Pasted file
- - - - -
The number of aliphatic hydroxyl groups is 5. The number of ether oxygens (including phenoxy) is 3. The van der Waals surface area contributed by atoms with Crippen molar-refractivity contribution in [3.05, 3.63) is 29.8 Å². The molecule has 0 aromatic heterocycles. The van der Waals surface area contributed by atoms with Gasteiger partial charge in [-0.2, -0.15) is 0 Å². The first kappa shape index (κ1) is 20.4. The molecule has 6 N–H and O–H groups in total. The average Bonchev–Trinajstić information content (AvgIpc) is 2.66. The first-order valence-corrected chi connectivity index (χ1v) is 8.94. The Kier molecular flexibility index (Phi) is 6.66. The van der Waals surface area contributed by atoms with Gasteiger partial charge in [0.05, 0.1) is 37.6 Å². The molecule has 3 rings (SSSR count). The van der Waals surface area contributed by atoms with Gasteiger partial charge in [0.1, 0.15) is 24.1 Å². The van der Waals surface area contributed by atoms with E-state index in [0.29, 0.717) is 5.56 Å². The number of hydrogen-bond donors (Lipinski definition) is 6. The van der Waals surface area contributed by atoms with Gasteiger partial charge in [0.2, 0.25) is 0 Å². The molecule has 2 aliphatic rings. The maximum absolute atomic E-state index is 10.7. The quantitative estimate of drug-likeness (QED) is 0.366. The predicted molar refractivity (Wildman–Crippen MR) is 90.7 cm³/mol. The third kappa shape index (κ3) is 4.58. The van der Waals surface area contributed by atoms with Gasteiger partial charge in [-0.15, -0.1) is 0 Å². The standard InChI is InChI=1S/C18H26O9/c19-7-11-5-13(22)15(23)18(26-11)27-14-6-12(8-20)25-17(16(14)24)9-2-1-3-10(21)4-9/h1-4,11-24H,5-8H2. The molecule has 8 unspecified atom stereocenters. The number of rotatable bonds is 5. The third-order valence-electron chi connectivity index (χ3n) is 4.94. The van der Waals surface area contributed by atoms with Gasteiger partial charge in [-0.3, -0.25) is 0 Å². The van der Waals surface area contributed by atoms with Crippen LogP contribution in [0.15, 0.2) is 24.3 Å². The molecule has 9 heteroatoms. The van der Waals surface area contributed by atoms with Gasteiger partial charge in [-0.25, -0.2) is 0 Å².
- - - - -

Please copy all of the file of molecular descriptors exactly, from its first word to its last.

The number of aliphatic hydroxyl groups is 5. The number of ether oxygens (including phenoxy) is 3. The van der Waals surface area contributed by atoms with Crippen molar-refractivity contribution in [3.05, 3.63) is 29.8 Å². The molecule has 0 aromatic heterocycles. The van der Waals surface area contributed by atoms with Gasteiger partial charge in [-0.2, -0.15) is 0 Å². The first kappa shape index (κ1) is 20.4. The molecule has 6 N–H and O–H groups in total. The average Bonchev–Trinajstić information content (AvgIpc) is 2.66. The first-order valence-corrected chi connectivity index (χ1v) is 8.94. The Kier molecular flexibility index (Phi) is 6.66. The van der Waals surface area contributed by atoms with Gasteiger partial charge in [0.05, 0.1) is 37.6 Å². The molecule has 3 rings (SSSR count). The van der Waals surface area contributed by atoms with Gasteiger partial charge in [0.1, 0.15) is 24.1 Å². The van der Waals surface area contributed by atoms with E-state index in [0.29, 0.717) is 5.56 Å². The number of hydrogen-bond donors (Lipinski definition) is 6. The van der Waals surface area contributed by atoms with Gasteiger partial charge in [0.2, 0.25) is 0 Å². The molecule has 2 aliphatic rings. The maximum absolute atomic E-state index is 10.7. The quantitative estimate of drug-likeness (QED) is 0.366. The predicted molar refractivity (Wildman–Crippen MR) is 90.7 cm³/mol. The third kappa shape index (κ3) is 4.58. The van der Waals surface area contributed by atoms with Gasteiger partial charge in [-0.15, -0.1) is 0 Å². The standard InChI is InChI=1S/C18H26O9/c19-7-11-5-13(22)15(23)18(26-11)27-14-6-12(8-20)25-17(16(14)24)9-2-1-3-10(21)4-9/h1-4,11-24H,5-8H2. The molecule has 8 unspecified atom stereocenters. The number of rotatable bonds is 5. The third-order valence-electron chi connectivity index (χ3n) is 4.94. The van der Waals surface area contributed by atoms with Gasteiger partial charge in [-0.3, -0.25) is 0 Å². The van der Waals surface area contributed by atoms with Crippen LogP contribution in [0.15, 0.2) is 24.3 Å². The molecule has 9 heteroatoms. The van der Waals surface area contributed by atoms with Gasteiger partial charge in [-0.25, -0.2) is 0 Å².